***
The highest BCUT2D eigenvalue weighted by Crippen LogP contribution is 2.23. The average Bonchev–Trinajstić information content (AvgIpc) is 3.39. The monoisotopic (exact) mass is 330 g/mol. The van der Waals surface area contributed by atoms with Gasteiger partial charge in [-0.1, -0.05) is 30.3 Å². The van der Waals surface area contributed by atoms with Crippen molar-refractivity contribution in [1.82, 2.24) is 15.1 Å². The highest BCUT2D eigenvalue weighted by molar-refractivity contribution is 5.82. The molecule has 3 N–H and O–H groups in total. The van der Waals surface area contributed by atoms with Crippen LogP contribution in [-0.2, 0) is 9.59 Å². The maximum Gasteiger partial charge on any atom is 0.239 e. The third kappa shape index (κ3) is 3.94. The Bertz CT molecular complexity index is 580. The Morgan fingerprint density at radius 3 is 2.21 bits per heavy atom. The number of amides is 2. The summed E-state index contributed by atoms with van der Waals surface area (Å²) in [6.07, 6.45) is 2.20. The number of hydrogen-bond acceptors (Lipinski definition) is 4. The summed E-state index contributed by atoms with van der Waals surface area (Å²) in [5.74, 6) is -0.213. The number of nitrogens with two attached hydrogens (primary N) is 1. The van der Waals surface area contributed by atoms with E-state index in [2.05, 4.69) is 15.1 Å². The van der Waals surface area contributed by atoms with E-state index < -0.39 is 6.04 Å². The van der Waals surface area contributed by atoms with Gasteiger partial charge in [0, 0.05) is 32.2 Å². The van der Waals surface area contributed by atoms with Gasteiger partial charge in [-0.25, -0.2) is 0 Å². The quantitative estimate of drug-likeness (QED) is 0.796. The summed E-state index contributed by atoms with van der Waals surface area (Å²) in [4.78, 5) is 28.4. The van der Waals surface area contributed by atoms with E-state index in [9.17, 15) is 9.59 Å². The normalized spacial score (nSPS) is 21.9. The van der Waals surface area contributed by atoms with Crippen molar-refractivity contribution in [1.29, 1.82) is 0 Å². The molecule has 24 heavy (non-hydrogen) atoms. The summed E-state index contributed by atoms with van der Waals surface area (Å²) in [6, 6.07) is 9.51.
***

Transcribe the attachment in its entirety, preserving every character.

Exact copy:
The highest BCUT2D eigenvalue weighted by Crippen LogP contribution is 2.23. The average Bonchev–Trinajstić information content (AvgIpc) is 3.39. The monoisotopic (exact) mass is 330 g/mol. The van der Waals surface area contributed by atoms with Gasteiger partial charge in [-0.1, -0.05) is 30.3 Å². The van der Waals surface area contributed by atoms with Crippen molar-refractivity contribution in [1.82, 2.24) is 15.1 Å². The highest BCUT2D eigenvalue weighted by molar-refractivity contribution is 5.82. The molecule has 3 N–H and O–H groups in total. The van der Waals surface area contributed by atoms with Crippen LogP contribution in [-0.2, 0) is 9.59 Å². The maximum Gasteiger partial charge on any atom is 0.239 e. The third kappa shape index (κ3) is 3.94. The Bertz CT molecular complexity index is 580. The Morgan fingerprint density at radius 3 is 2.21 bits per heavy atom. The number of amides is 2. The summed E-state index contributed by atoms with van der Waals surface area (Å²) in [6.07, 6.45) is 2.20. The number of hydrogen-bond acceptors (Lipinski definition) is 4. The summed E-state index contributed by atoms with van der Waals surface area (Å²) in [5.74, 6) is -0.213. The number of nitrogens with two attached hydrogens (primary N) is 1. The van der Waals surface area contributed by atoms with E-state index in [2.05, 4.69) is 15.1 Å². The van der Waals surface area contributed by atoms with E-state index < -0.39 is 6.04 Å². The van der Waals surface area contributed by atoms with Gasteiger partial charge in [0, 0.05) is 32.2 Å². The van der Waals surface area contributed by atoms with Gasteiger partial charge in [-0.25, -0.2) is 0 Å². The quantitative estimate of drug-likeness (QED) is 0.796. The summed E-state index contributed by atoms with van der Waals surface area (Å²) in [4.78, 5) is 28.4. The van der Waals surface area contributed by atoms with E-state index in [9.17, 15) is 9.59 Å². The normalized spacial score (nSPS) is 21.9. The van der Waals surface area contributed by atoms with Crippen molar-refractivity contribution in [1.29, 1.82) is 0 Å². The molecule has 24 heavy (non-hydrogen) atoms. The summed E-state index contributed by atoms with van der Waals surface area (Å²) in [6, 6.07) is 9.51.